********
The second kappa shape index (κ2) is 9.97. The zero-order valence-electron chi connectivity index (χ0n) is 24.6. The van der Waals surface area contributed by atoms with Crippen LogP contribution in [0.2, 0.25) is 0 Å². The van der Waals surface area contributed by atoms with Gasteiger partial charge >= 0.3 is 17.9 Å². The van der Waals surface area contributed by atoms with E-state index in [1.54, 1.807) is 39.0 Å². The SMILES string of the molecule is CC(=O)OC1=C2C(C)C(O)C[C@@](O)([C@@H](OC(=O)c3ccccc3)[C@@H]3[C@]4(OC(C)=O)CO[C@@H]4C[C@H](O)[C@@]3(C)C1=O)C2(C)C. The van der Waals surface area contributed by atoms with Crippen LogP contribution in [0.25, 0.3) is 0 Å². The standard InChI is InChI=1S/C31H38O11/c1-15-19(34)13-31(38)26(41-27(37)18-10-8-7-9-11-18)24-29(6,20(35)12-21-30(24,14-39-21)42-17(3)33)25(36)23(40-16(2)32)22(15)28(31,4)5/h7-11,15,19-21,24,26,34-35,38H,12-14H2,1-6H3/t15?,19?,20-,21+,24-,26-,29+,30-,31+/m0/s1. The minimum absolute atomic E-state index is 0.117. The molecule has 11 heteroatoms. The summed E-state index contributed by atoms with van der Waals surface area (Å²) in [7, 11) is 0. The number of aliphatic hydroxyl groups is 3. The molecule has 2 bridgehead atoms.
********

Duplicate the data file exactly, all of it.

The second kappa shape index (κ2) is 9.97. The zero-order valence-electron chi connectivity index (χ0n) is 24.6. The van der Waals surface area contributed by atoms with Crippen LogP contribution in [0.2, 0.25) is 0 Å². The van der Waals surface area contributed by atoms with Gasteiger partial charge >= 0.3 is 17.9 Å². The van der Waals surface area contributed by atoms with E-state index in [1.54, 1.807) is 39.0 Å². The SMILES string of the molecule is CC(=O)OC1=C2C(C)C(O)C[C@@](O)([C@@H](OC(=O)c3ccccc3)[C@@H]3[C@]4(OC(C)=O)CO[C@@H]4C[C@H](O)[C@@]3(C)C1=O)C2(C)C. The van der Waals surface area contributed by atoms with Crippen LogP contribution in [0.25, 0.3) is 0 Å². The standard InChI is InChI=1S/C31H38O11/c1-15-19(34)13-31(38)26(41-27(37)18-10-8-7-9-11-18)24-29(6,20(35)12-21-30(24,14-39-21)42-17(3)33)25(36)23(40-16(2)32)22(15)28(31,4)5/h7-11,15,19-21,24,26,34-35,38H,12-14H2,1-6H3/t15?,19?,20-,21+,24-,26-,29+,30-,31+/m0/s1. The minimum absolute atomic E-state index is 0.117. The molecule has 11 heteroatoms. The summed E-state index contributed by atoms with van der Waals surface area (Å²) in [7, 11) is 0. The number of aliphatic hydroxyl groups is 3. The molecule has 2 bridgehead atoms.